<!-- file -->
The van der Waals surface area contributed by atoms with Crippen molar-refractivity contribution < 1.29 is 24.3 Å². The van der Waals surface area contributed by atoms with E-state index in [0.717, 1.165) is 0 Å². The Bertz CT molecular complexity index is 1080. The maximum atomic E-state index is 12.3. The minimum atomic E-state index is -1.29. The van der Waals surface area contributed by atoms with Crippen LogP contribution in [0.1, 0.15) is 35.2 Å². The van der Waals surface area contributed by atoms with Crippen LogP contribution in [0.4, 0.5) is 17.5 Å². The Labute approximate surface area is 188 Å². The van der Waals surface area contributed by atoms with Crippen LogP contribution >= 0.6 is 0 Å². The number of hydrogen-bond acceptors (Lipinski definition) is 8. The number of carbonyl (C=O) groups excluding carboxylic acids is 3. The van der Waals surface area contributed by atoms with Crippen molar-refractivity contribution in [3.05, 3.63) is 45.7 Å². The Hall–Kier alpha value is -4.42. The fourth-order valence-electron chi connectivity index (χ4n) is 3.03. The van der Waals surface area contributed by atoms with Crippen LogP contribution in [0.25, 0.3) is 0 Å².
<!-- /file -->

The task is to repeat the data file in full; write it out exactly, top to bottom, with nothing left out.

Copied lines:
The van der Waals surface area contributed by atoms with Crippen molar-refractivity contribution < 1.29 is 24.3 Å². The van der Waals surface area contributed by atoms with E-state index in [0.717, 1.165) is 0 Å². The Bertz CT molecular complexity index is 1080. The maximum atomic E-state index is 12.3. The minimum atomic E-state index is -1.29. The van der Waals surface area contributed by atoms with Crippen LogP contribution in [0.1, 0.15) is 35.2 Å². The van der Waals surface area contributed by atoms with Crippen LogP contribution in [0.4, 0.5) is 17.5 Å². The Labute approximate surface area is 188 Å². The van der Waals surface area contributed by atoms with Crippen LogP contribution >= 0.6 is 0 Å². The number of hydrogen-bond acceptors (Lipinski definition) is 8. The number of carbonyl (C=O) groups excluding carboxylic acids is 3. The van der Waals surface area contributed by atoms with Crippen molar-refractivity contribution in [3.05, 3.63) is 45.7 Å². The Hall–Kier alpha value is -4.42. The fourth-order valence-electron chi connectivity index (χ4n) is 3.03. The van der Waals surface area contributed by atoms with Crippen LogP contribution in [0.25, 0.3) is 0 Å².